Politically Correct Rip Tides

Politically Correct Rip Tides

Every action we take, everything we do,
is either a victory or defeat in the struggle
to become what we want to be.

Anne Byrhhe

We live in a politically correct environment, like it or not, that’s simply the way that it is in our current society. Be this as it may, the fact that we are living in less than ideal times, is no excuse for compromising your warrior ideals. The ideals of the warrior lifestyle should be a part of who you are, not things that you use or set aside as you please or when you find them personally convenient. Living according to your ideals or code of ethics, while definitely important, is not the only concern of the warrior, especially warriors who have family members who depend on him.

It is one thing to make a bold stand against wrong when you are the only person who has to deal with the consequences; but the terrain gets a bit trickier when the consequences of your actions affect your loved ones. Don’t get me wrong, I’m not suggesting that this is a justification for not living up to your code of honor. What I am suggesting is there is more than one way to take care of business, as is evidenced in the following example.

Never do anything against conscience
even if the state demands it.


I will use a comparative example of the way the Samurai achieved their goals versus the way the Ninja accomplished their objectives. Both of these cultures successfully met their objectives, but used completely different means to do so. The Samurai addressed wrongs openly, no matter what the consequences may have been. They considered it a dishonorable act to work in stealth instead of righting a wrong immediately, face-to-face, with all cards on the table.

The Ninja, on the other hand, believed that it was better to achieve their goals through stealth, with as little problems as possible. To the Ninja, working in stealth and manipulating outcomes from the shadows was not only a smart strategy, but one which both accomplished their objectives and kept their family safe. In fact, there are many records of Samurai employing the Ninja to accomplish their goals in this way because the Samurai’s code of honor would not permit him to work from a position of stealth without “losing his honor,” even if the stealth option was the best way to proceed.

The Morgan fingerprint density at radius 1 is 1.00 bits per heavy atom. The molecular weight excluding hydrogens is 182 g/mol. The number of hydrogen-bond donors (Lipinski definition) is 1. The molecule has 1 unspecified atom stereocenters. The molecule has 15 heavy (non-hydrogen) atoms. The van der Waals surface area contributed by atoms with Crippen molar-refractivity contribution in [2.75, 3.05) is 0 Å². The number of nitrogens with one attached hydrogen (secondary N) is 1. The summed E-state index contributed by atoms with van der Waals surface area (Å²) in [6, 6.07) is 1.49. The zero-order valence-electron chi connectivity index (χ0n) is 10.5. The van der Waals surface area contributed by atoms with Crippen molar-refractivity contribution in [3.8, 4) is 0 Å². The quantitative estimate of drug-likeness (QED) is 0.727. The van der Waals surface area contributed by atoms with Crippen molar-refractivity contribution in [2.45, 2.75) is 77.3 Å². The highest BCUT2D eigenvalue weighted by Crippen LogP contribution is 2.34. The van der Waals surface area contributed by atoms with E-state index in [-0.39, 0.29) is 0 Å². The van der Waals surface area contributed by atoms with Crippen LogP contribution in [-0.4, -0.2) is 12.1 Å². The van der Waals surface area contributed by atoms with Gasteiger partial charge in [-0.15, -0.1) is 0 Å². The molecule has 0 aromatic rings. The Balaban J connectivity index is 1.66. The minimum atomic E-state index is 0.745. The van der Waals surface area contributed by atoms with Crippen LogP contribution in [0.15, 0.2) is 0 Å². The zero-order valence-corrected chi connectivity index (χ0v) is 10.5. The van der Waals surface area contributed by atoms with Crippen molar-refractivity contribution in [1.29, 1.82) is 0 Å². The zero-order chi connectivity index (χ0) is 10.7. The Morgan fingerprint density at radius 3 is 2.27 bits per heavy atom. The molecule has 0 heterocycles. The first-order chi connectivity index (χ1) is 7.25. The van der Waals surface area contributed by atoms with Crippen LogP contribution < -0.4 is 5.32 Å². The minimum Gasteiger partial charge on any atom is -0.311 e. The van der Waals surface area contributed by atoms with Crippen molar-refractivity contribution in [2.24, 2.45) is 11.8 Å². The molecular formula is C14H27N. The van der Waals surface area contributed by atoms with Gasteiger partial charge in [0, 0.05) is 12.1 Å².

It is circumstances and proper timing that give
an action its character and make it either good or bad.


This brings me back to today’s politically correct climate. The true warrior today still must adhere to his code of honor; this should be a given. What today’s warrior must decide is how he will maintain his honor, constantly do what’s right, and address the many wrongs that he or she is forced to deal with in daily life. There is the Samurai way, which is up front, abrasive and “in your face,” and there is the Ninja way, which is more subtle and thought out. When the warrior is a “lone-wolf” (single) the decision is purely one which he or she makes depending on the situation and one’s willingness to deal with the consequences.

For example, your boss may be a complete snake who is involved in dirty deals and who misuses his staff. If he approaches you to do something that is dishonorable and goes against your code of ethics, the warrior has two options (going along with his request is not an option for the true warrior.) One option is going ballistic on him and letting him know how you feel about him and telling him where he can shove his job. The other option would be to explain to him that you do not feel comfortable with what he has asked of you and working behind the scenes to have this man replaced by someone more deserving.

These two actions have will most likely have very different consequences for the warrior, but both serve to keep your honor intact. In both cases the warrior has refused to lower his or her standards and has addressed the issue. One results in the warrior giving up his income, moving on, and the boss continuing to do as he has always done, with one less obstacle. The other, results in the warrior continuing to provide for his or her family, while at the same time working to set things right.